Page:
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Late in life, artist Edward Gorey, the master of eerie Edwardian macabre, went back to school. Having summered for years on Cape Cod, and living full-time in Yarmouth Port since the mid-1980s, “in his 60s, he decided to enroll in Cape Cod Community College, and took a printmaking class,” reports James Edwards, the curator of “E is for Elephants: The Etchings of Edward Gorey,” on view at Massachusetts College of Art and Design in Boston through Feb. 7.
“The last decade of his life he devoted almost entirely to etching and puppet theater … local puppet shows on the Cape,” explains Edwards, an illustration teacher at the University of Massachusetts Dartmouth, where the exhibition debuted in 2014. As for the etchings, “it turned out that the vast majority of them were elephants.”
Gorey wrote and illustrated more than 100 of his own wickedly funny books before his death on Cape Cod in 2000, and he illustrated dozens more by the likes of Dickens, Updike and Virginia Woolf. His own dark tales are filled with barons and vicars and waifs, with tea cozies and ballerinas, with topiary gardening and menacing carpets and ominous mansions and mysterious creatures. The tone is all innuendo and melancholy and loneliness and rueful humor and the capriciousness of fate.
"The things that happen to you are usually the things that you haven't thought of or that come absolutely out of nowhere," he told the New Yorker in 1992. "And all you can do is cope with them when they turn up."
It’s hard not to speculate about how his life and art were shaped by his parents' divorce when he was 11 (they remarried 16 years later) and his experiences as (apparently) a closeted gay man (he publicly professed to be asexual: “I'm neither one thing nor the other particularly”).
He was a Chicago native, who studied at Harvard (the celebrated poet Frank O'Hara was a roommate), and found his calling as a book designer and illustrator in 1950s New York. There he developed a reputation for being the tall, bearded recluse who frequented the ballet and small screenings of surrealist films dressed in his signature floor-length fur coat, scarf, blue jeans, earrings, rings on most fingers and sneakers.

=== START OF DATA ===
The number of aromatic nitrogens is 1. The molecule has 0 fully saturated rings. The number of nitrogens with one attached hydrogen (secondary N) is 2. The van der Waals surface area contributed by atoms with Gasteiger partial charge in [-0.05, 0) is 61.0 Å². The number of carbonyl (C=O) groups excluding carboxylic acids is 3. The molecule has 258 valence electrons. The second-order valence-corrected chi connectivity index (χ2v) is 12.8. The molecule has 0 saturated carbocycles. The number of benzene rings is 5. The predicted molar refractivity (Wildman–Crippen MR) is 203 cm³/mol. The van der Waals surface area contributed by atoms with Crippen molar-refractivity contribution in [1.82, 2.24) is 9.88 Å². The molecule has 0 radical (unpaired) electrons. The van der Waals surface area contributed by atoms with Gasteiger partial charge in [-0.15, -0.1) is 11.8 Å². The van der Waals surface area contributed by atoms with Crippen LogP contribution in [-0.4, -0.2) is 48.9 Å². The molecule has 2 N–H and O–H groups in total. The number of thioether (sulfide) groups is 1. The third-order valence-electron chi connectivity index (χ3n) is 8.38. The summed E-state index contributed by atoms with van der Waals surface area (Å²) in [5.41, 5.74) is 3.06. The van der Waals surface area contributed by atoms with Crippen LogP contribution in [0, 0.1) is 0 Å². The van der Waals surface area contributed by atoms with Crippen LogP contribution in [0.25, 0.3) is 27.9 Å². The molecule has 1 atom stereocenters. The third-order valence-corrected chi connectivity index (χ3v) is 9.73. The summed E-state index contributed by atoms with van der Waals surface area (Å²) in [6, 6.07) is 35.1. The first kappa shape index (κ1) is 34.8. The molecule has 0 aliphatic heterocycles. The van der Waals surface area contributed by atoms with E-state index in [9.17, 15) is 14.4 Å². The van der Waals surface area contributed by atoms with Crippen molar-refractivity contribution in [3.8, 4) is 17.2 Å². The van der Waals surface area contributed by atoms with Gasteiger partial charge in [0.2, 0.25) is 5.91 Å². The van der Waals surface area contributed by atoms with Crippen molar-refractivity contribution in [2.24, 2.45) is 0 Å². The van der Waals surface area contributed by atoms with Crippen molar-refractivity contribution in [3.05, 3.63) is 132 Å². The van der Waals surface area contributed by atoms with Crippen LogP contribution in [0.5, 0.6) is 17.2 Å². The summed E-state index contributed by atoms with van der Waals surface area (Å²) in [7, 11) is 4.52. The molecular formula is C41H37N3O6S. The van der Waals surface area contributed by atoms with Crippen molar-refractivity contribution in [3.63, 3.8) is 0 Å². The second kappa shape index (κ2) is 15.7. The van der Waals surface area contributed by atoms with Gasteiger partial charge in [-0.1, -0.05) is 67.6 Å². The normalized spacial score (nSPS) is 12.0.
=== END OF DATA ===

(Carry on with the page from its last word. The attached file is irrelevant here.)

So why elephants? Some of Gorey’s late prints depict a dancer with an elephant head and human body. Many show elephants lumbering around empty spaces. The prints are more murky than his famous line drawings.
Edwards traces the elephants back to some drawings Gorey made in the 1980s: “The elephant does appear, but only briefly and anecdotally in a couple illustrations and a poster.” Another likely source was the large collection elephant bookends, elephant statues and other “elephant ephemera” that he kept in a back room of his house, private from visitors.
Perhaps the elephants were also symbolic self-portraits. Edwards suggests that Gorey may have identified with elephants as a tall, conspicuous, but shy man. "His obsession with elephants,” Edwards says, “almost certainly stems from him kind of locating himself in that particular creature because he shared many traits of elephants.”
The elephants probably also reflect Gorey’s commitment to animals. At his death, he left a considerable portion of his estate to the cause, helping fund agencies ranging from the Bat Conservation International Foundation in Texas to the Elephant Sanctuary in Tennessee.
And maybe the ballet had something to do with it. Gorey was a tremendous fan of the New York City Ballet under the direction of choreographer George Balanchine. “Gorey lived in New York for about 17 years and he said the only reason he stayed in New York was to attend the New York City Ballet. He didn’t miss a single performance for 17 years,” Edwards notes. “He was obsessed with George Balanchine’s work as an artist,” calling him "the greatest living genius in any of the arts."
So Gorey, Edwards argues, had to have known about the infamous ballet Balanchine choreographed for the Ringling Brothers and Barnum & Bailey Circus in 1942. Working with composer Igor Stravinsky, who penned a new “Circus Polka” for the occasion, he arranged a dance for 50 elephants. True story.